PT: When it comes to shaping it, my preferred method is with a pair of tablespoons, like oval soup spoons.
LRK: We're going to go over to the stove, where you have a big, cast-iron pot.
PT: Make sure that we have a good frying temperature. I just dropped a grain of rice in. If the grain pops up to the top and starts bubbling, then we're all set.
LRK: You've taken a heaping tablespoon of the batter and you've put it into the tablespoon. The other tablespoon is sort of spooning over it. You've formed almost an oval, but it has a triangular shape to it.
PT: You just spoon it gently into the hot oil. Then it pops up to the top and it begins to fry.
The really great thing with the calas is that they're foolproof, they're obedient -- there are not very many obedient foods. When you put them in the pot, they brown on one side, then they turn themselves over and brown on the other. You don't have to mind them.
LRK: It's puffing up a bit too. There's that leavening going to work. How long are they going to take?
PT: They’re just going to take until they're brown on both sides. Did you see it just turn over?
LRK: Yes, it just flipped its little, old self right over.
PT: I'm going to tell you the reason why I have been on this crusade to save the cala and bring it back. Over 20 years ago, I did a festival. I knew how to make them, but I hadn't grown up with them. I didn't know how special a part of the culture they really were until an old man came up to the booth and said, "Lady, my momma used to make these all the time when I was a little boy. I had completely forgotten all about that until just now. Could you please tell me, how do you make these?"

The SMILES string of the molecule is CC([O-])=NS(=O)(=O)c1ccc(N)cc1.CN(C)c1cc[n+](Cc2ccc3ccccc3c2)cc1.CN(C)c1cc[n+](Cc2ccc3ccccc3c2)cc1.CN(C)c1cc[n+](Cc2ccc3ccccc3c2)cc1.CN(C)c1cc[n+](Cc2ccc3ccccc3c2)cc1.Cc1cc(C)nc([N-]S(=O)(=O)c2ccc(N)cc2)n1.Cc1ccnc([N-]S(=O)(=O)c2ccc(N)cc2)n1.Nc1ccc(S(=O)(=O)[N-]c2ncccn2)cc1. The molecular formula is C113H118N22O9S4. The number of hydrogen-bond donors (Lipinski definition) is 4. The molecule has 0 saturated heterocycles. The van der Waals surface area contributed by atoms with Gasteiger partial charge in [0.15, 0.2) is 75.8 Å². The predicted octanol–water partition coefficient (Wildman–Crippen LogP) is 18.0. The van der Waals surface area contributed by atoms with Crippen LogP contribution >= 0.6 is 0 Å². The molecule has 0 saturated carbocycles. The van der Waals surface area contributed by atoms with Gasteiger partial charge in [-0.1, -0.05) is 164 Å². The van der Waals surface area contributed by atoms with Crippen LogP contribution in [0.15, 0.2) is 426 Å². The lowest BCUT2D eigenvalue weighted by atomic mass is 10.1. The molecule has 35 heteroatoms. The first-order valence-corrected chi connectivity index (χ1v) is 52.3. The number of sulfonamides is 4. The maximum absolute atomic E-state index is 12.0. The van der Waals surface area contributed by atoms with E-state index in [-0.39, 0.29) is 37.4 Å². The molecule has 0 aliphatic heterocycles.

It was so clear in this man's face that the taste of the calas had brought his mother back alive to him. It doesn't matter what race, religion or nationality you are, the thing that makes us all human is we all have to eat to live. The place where we all come together is at the table.
I set out to save the cala. I did it by talking about it in cooking classes and by telling anybody in the food world who would listen. We really started to make some traction. Then about 10 years ago, I started making them savory style. It caught the attention of some local chefs, and it started showing up on restaurant menus. You can find savory calas at Frank Brigtsen's restaurant and at Cochon, Stephen Stryjewski and Donald Link's restaurant.
They're helping me do what my little, great-grandmother used to say: "Poppy, eat it to save it." She meant clean your plate. But in the work that I've been involved in, it makes all the more sense because if we don't eat it, how are we going to save it?
LRK: They really look gorgeous.
PT: We're going to sprinkle them with some powdered sugar.
LRK : All the rice on the surface has gotten really crunchy. It's so soft inside, bread-like and cakey, but much more interesting than if it were just a straight flour dough.
PT: Are you ready to help me eat them to save them?
LRK: I think so. Saving is part of my way of life.
PT: If anybody can help me bring the cala back, I know it's you.
LRK: Now we have to spread it around the country.